Airborne Collision Severity Evaluation - Structural Impact
Conventional 14 CFR system safety analyses include hazards to flight crew and occupants that may not be applicable to unmanned aircraft. However, UAS operations may pose unique hazards to other aircraft. The effect of an airborne collision between a UAS and a manned aircraft is a concern to the public and government officials at all levels. While the effects of bird impacts on airplanes are well documented, little is known about the effects of more rigid and higher mass UAS on aircraft structures and propulsion systems. Preceding work was focused on Narrow Body Commercial Aircraft and Business Jets operating under FAR 25 requirements. For this next progression of Airborne Collision Severity Evaluation work, three major research areas have been identified: (1) Identify the probability of impact deflection due to boundary layer interactions; (2) Evaluate the severity of small UAS collisions with Rotorcraft; and (3) Evaluate the severity of small UAS collisions with General Aviation. Research will be completed cooperatively utilizing the resources at Wichita State University – National Institute for Aviation Research (WSU-NIAR), Mississippi State University (MSU), University of Alabama Huntsville (UAH), Embry Riddle Aeronautical University (ERAU), and Montana State University (MtSU).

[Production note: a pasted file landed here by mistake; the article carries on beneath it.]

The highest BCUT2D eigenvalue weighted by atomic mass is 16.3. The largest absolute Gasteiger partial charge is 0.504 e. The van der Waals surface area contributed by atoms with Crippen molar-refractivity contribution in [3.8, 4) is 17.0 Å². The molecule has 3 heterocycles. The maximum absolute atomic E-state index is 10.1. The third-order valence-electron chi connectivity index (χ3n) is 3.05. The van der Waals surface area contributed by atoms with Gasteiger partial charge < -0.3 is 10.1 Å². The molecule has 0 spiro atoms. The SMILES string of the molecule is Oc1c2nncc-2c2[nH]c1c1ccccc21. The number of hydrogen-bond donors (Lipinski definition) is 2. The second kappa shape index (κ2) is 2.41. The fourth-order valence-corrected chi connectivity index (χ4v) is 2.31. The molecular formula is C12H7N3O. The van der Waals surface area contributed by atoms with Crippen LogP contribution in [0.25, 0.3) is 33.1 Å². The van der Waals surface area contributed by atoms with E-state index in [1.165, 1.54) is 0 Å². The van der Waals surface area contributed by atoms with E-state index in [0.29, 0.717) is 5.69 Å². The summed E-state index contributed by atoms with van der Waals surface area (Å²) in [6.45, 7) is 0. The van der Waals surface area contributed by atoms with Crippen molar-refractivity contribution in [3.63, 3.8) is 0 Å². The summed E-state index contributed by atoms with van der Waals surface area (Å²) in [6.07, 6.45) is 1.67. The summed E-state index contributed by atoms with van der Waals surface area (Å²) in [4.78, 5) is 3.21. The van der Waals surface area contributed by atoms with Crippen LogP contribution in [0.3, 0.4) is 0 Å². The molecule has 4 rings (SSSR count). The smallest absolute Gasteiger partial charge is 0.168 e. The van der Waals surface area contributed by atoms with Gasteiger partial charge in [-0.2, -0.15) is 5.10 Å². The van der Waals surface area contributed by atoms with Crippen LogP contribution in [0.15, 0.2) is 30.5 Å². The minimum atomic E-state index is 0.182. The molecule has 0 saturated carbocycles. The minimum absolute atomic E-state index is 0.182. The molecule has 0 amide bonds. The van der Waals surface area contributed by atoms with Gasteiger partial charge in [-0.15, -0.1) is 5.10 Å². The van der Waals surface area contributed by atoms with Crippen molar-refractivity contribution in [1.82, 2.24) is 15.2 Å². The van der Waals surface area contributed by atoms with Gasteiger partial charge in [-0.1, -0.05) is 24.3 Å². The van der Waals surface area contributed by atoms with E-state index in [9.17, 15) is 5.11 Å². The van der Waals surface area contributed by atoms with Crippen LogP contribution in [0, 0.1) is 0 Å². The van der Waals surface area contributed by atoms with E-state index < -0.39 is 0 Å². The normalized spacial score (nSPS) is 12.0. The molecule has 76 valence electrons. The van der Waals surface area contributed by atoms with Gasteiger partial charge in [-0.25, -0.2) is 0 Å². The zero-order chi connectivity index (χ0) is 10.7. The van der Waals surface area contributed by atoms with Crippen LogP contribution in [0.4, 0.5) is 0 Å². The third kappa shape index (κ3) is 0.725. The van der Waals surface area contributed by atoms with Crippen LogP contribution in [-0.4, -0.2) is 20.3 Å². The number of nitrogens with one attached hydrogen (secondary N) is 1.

- Contract to a Performing Organization has not yet been awarded.
- Status: Active
Federal Aviation Administration800 Independence Avenue, SW
Washington, DC United States 20591
- Start Date: 20180830
- Expected Completion Date: 0
- Actual Completion Date: 0
- TRT Terms: Air transportation crashes; Aviation safety; Boundary layer; Crash severity; Deflection; Drones; Evaluation and assessment; General aviation aircraft; Helicopters
- Subject Areas: Aviation; Safety and Human Factors; Vehicles and Equipment;
- Accession Number: 01684637
- Record Type: Research project
- Source Agency: Alliance for System Safety of UAS through Research Excellence (ASSURE)
- Files: RIP, USDOT
- Created Date: Oct 30 2018 8:58AM